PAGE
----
Mobility Exercises for Your Back
The issues one might experience in their lower back is an extremely common occurrence among young adults as well as people of age and can be caused by a large number of reasons.
Sometimes, lower back pain might be a symptom of any underlying conditions, such as pancreatitis or kidney stones, or it can be a side effect of a sedentary lifestyle or repetitive motions which are not good for your posture.
Sitting too much can also lead to you tightening your back, and it would certainly help if you moved around to avoid causing long-term problems. Stiffness and back pain isn’t necessarily a sign of bodily damage, it’s just a signal that something is going on in your body that the brain wants you to make a change.
Regardless of what is causing you pain in your lower back, there are mobility exercises for the back that will help you reduce the pain and strengthen your muscles.
Table of Contents
- Knee to Chest Stretch.
- Child’s Pose.
- Prone Extension.
- Quadruped Side Bend.
- Seated Spinal Twist.
Knee To Chest Stretch
This exercise relaxes your thighs, hips, and glutes while promoting overall relaxation of the mind and body. Lie on your back with both knees bent and your feet must be flat on the floor. Keep your left knee bent along the floor. Draw your right knee towards your chest, clasping your hands behind your thigh. Breathe deeply, trying to release any tension. Keep holding this pose for 30 seconds to 1 minute and then repeat the routine with your opposite leg.
This traditional yoga pose gently stretches your glutes, your thigh muscles, and your spinal extensors. The routine's relaxing effect on your body also helps to loosen up your tight lower back muscles, promoting flexibility and blood circulation along your spine.
Lay your hands and knees on the ground, and sink back your hips to rest them on your heels. Pivot your hips as you fold forward, walking your hands out in front of you. Rest your belly on your thighs. Try extending your arms in front of or alongside your body and your palms should be facing up. Breath deeply and relax any areas of tension or tightness in your body. Try holding this pose for up to 1 minute at least.
You can do this pose several times during your pre-workout routine. Feel free to do it between each of the other stretches you perform. If it is more comfortable, you can widen your knees and rest your forehead on a cushion.
From a prone position, prop yourself up on your forearms, and place your hands at a comfortable distance. Scoop your chest up towards the ceiling while squeezing your shoulder blades together.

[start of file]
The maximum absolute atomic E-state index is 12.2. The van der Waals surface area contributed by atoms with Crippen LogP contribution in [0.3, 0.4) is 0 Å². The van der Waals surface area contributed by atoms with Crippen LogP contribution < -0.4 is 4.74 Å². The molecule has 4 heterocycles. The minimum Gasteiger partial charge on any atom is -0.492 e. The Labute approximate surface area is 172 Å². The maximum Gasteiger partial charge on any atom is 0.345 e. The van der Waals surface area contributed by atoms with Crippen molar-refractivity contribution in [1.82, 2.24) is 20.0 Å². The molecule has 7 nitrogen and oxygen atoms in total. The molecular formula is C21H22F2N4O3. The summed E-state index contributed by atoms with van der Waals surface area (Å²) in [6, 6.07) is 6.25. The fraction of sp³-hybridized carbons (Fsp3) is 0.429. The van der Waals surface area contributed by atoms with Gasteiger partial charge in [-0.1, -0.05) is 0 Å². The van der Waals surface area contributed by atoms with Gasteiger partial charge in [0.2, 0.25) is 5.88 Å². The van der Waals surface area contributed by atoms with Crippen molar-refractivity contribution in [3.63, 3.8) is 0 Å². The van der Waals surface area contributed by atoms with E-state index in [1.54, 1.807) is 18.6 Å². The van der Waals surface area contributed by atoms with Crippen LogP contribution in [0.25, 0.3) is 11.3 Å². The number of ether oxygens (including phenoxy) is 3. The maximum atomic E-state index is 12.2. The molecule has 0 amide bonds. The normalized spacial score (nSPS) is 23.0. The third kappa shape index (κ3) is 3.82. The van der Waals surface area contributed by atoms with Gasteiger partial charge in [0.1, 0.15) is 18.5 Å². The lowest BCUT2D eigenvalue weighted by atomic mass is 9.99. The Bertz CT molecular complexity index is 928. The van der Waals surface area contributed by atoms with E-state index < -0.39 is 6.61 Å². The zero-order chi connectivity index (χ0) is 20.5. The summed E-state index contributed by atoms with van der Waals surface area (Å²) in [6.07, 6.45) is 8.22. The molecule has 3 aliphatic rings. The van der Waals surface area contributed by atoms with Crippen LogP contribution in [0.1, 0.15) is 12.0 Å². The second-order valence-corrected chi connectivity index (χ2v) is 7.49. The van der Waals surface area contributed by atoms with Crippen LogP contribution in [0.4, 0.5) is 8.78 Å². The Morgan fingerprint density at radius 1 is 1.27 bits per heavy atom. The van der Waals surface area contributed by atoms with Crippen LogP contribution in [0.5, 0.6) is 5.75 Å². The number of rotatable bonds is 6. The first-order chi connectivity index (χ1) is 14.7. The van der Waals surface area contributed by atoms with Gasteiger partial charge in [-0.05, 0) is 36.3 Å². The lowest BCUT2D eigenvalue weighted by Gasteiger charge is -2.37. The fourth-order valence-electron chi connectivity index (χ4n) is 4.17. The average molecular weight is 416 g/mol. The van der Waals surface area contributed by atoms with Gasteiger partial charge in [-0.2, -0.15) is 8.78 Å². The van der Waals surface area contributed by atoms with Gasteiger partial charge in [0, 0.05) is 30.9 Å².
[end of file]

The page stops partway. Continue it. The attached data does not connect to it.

The motion while performing the routine should be happening primarily in your upper-back and mid-back. If you can do this stretch without any major difficulty, you can work on straightening your elbows to extend the back further to make it more challenging for you.
Quadruped Side Bend
This is another great stretch for side-bending. It targets your latissimus dorsi (a large, flat muscle covering the width of the middle and lower back), quadratus lumborum (the deepest abdominal muscle), and the spinal erectors. This is a simple stretch but is highly effective. Begin by kneeling, with your hands stretched in front of you. If you have tight quads that prevent you from getting into the deep kneeling position, just go as far as your body allows you to go comfortably.
Move your hands to one side so they are at a right angle to your body. You should feel a good stretch while holding this position. Move-in and out of the stretch 10 times, and hold for 60 seconds. Repeat this motion thrice and then move to the other side.
Seated Spinal Twist
This classic twist stretches your glutes as well as your back. It increases mobility in your spine and stretches your shoulders, abdominals, and neck. The pressure of this stretch also vivifies your internal organs.
Sit on the floor with both of your legs extended out in front of you. Try bending your left knee and place your foot to the outer part of your right thigh. Place your right arm on the outer part of your left thigh. Position your left hand behind you for support. Starting from the base of your spine, twist to the left side. Hold this pose for a minute. Repeat on the other side.
You use your lower back for many things, from running to walking, and even simply getting out of bed in the morning. These exercises for the lower back will help relieve tension and build up strength in your body.You can also strengthen your lower back with the help of the OTG Fitness’ mobility strengthening equipment.